In [18]:
df = wing_grad(x) #Analytically computed gradients

#Chain Rule
df *= (ub - lb)/2.
#Additional chain rule factor for going from degrees to radians
df[:,3] *= np.pi/180.

ss.compute(df=df, nboot=100)
ac.utils.plotters.eigenvalues(ss.eigenvals, ss.e_br)
ac.utils.plotters.sufficient_summary(, f)

The summary plot looks very similar to the plots created by approximating gradients with input/output pairs. This is also not guaranteed; having exact gradients will often result in tighter trends in summary plots because you don't have the additional layer of error from approximating gradients.

We'll now construct and use a response surface: a function of the active variable(s) that approximates model output. These are fit with least-squares and can be used to integrate, average, or optimize the function $f$. In the case presented here, we see some curvature in the summary plots, so we use a quadratic surface; your summary plots may indicate better fit with linear, cubic, or other models. The code allows for both polynomial and radial-basis surfaces, both of which have constructors that accept the order of the surface (1 $\rightarrow$ linear, 2 $\rightarrow$ quadratic, etc.). Each class has an Rsqr ($R^2$) attribute that measures goodness-of-fit and a 'predict' function that takes active variable values and a flag telling whether to compute the response surface's gradient, and returns the predicted value and gradient (the gradient is None if the flag is False or absent).

In [19]:
#quadratic polynomial approximation
RS = ac.utils.response_surfaces.PolynomialApproximation(2)

#Train the surface with active variable values (y = and function values (f)
y =
RS.train(y, f)
print 'The R^2 value of the response surface is {:.4f}'.format(RS.Rsqr)

#Plot the data and response surface prediction
plt.figure(figsize=(7, 7))
y0 = np.linspace(-2, 2, 200)
plt.plot(y, f, 'bo', y0, RS.predict(y0[:,None])[0], 'k-', linewidth=2, markersize=8)
plt.xlabel('Active Variable Value', fontsize=18)
plt.ylabel('Output', fontsize=18)

The R^2 value of the response surface is 0.9906
<matplotlib.text.Text at 0x111e599d0>

We can see from the $R^2$ value and the graph that the response surface is a good fit. We'll demonsrate how to use the response surface to estimate the average and minimum of the quantity of interest. We must first construct an active variable domain (requiring a computed subspace object) and an active variable map (requiring a domain object).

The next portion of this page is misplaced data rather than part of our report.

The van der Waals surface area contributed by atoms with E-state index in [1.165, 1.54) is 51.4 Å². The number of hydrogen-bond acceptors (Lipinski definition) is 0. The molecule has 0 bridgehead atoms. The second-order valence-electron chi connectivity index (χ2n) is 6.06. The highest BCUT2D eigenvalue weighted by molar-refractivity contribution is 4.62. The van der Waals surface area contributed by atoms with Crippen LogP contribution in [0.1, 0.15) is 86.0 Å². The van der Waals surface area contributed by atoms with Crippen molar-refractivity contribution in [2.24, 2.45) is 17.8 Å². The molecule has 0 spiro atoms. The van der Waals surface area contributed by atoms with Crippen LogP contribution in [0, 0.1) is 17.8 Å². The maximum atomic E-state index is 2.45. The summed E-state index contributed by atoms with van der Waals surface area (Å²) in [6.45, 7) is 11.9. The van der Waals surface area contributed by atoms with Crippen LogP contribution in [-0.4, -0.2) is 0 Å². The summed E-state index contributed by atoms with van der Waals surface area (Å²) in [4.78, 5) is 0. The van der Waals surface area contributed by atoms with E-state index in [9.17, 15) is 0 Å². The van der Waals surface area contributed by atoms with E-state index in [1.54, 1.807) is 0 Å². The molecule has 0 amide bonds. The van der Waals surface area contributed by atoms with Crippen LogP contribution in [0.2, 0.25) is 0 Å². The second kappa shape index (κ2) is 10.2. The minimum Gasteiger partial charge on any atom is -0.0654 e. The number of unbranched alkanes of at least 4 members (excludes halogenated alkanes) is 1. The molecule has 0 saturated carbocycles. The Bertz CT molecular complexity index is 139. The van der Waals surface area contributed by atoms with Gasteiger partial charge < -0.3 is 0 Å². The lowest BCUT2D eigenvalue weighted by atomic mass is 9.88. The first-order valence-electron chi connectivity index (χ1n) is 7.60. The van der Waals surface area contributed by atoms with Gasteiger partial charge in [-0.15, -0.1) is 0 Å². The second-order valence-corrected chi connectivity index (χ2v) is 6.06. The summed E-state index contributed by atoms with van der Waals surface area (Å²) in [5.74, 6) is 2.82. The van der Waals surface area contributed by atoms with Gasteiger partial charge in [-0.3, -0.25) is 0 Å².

In [20]:
avdom =
avmap =

Now we show how to average the quantity of interest against the joint distribution of input parameters using the response surface, and compare this estimate to a Monte Carlo estimate using the full input space.

In [21]:
#import time for runtime comparison
import time

tb_as = time.time()

#Approximate the average of the quantity of interest by integrating the response surface
int_I = ac.integrals.av_integrate(lambda x: RS.predict(x)[0], avmap, 1000)
print 'The estimated average using the response surface is {:.2f}'.format(int_I)

te_as = time.time()

tb_mc = time.time()

#Approximate the average using simple Monte Carlo with M replicates
M = int(1e7)
X = np.random.uniform(-1, 1, (M, 10))
X = lb + (ub - lb)/2.*(X + 1)
MC_f = wing(X)
MC_I = MC_f.sum()/M
MCSE = MC_f.std(ddof=1)/np.sqrt(M)
print 'The estimated average using standard Monte Carlo is {:.2f} with 95% CI ({:.2f}, {:.2f})'\
    .format(MC_I, MC_I - 1.96*MCSE, MC_I + 1.96*MCSE)
te_mc = time.time()

print 'Active subspaces took {:.1f} seconds and MCMC took {:.1f} seconds'\
    .format(te_as - tb_as, te_mc - tb_mc)

The estimated average using the response surface is 267.84
The estimated average using standard Monte Carlo is 268.07 with 95% CI (268.04, 268.10)
Active subspaces took 0.1 seconds and MCMC took 5.9 seconds

We see very close answers between these methods, which we would expect based on the good fit of the response surface. The Monte Carlo method takes significantly longer to run despite our model being a fairly simple algebraic equation; for models that take many minutes or hours to run, accurate Monte Carlo (or other traditional integration methods) may be infeasible. We now demonstrate the use of the response surface in minimization and compare the response surface result with the results of a scipy optimizer on the full input space.

In [22]:
#Minimize using the response surface
ystar, fstar = ac.optimizers.av_minimize(lambda x: RS.predict(x.reshape(1,1))[0], avdom)
print 'The response surface optimization results are\n: ystar = {:.4f}, fstar = {:.4f}\n'.\
    format(ystar[0,0], fstar[0,0])

#Minimize using scipy
import scipy.optimize as opt
#wing_n takes normalized inputs while wing takes unnormalized inputs
wing_n = lambda x: wing(lb + (ub - lb)/2.*(x + 1))
scipy_res = opt.minimize(wing_n, np.zeros(10), bounds=(zip(-1*np.ones(10), np.ones(10))))
print 'The scipy optimization results are:'
print 'xstar = {}, fstar = {:.4f}'.format(scipy_res['x'], scipy_res['fun'][0,0])
print 'xstar*W1 = {:.4f}'.format(scipy_res['x'].reshape((1, 10)).dot(ss.W1)[0,0])

The response surface optimization results are
: ystar = 2.2593, fstar = 132.6419

The scipy optimization results are:
xstar = [ 1.  1.  1.  0.  1.  1. -1.  1.  1.  1.], fstar = 123.2537
xstar*W1 = 2.2563

We can see the estimated minima are fairly close and the estimated active-variable minimizers are almost the same. Again, the algebraic nature of our quantity of interest makes traditional methods feasible; if it were more complex, e.g. the numerical approximation of a PDE that takes hours to compute, the scipy optimizers might become infeasible.